Operation Husky: Reflections on a forgotten story
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As a young girl, I remember walking to the grocery store with my dad on a hot July day. There, along the side of the building, sat three old men silently soaking up the heat. With their eyes half-shut, they reminded me of a row of birds on a wire watching the hours pass.
“See that old man in the centre?” my dad whispered. I nodded, trying not to stare. “He fought in the First World War. You should never forget that.” I don’t recall anything else about that day, but I have never forgotten my father’s words.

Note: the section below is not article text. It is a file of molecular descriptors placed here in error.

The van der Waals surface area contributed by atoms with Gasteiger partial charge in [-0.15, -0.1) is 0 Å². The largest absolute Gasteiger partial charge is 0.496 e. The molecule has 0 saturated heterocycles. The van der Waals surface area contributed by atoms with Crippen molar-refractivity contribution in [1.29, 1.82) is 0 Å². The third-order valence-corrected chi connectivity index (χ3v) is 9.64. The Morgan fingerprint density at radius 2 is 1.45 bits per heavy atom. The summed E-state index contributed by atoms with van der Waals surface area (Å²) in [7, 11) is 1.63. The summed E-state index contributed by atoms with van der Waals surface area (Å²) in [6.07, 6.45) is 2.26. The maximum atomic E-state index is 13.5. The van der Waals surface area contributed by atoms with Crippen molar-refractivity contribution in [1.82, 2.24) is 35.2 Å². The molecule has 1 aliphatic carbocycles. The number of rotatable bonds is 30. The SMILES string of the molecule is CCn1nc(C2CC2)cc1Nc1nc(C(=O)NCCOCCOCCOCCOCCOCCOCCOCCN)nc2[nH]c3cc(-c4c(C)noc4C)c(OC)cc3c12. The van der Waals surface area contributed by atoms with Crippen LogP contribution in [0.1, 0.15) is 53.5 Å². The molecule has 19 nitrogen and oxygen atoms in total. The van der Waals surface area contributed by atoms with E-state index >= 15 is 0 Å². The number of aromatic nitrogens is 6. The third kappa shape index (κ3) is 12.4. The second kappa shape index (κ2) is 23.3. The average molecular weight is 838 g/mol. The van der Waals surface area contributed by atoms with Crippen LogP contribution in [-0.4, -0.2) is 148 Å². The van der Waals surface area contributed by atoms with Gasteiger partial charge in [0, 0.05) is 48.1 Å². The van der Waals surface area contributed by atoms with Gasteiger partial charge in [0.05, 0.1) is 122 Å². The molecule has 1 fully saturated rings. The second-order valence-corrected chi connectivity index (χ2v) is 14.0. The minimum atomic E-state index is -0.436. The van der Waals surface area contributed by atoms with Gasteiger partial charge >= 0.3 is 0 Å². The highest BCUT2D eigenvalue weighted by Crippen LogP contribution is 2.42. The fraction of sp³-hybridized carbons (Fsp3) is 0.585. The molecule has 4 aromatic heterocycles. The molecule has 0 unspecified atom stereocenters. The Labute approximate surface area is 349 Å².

As time separates us from the past, I think we need to make a conscious effort to honour the Canadians who fought for justice and freedom. This July, I’ll be doing just that by going to Sicily and walking in the footsteps of the more than 25,000 Canadian soldiers who stormed the beach near Pachino in 1943 and eventually liberated the island.
I’ll also be creating a set of lesson plans to teach young Canadians about this pivotal but often overlooked military campaign. These learning materials, which will be strengthened by my on-the-ground research, will explore the subject both historically and geographically.
Canadian Geographic Education has created classroom activities on Operation Husky. Please go to www.cangeoeducation.ca.
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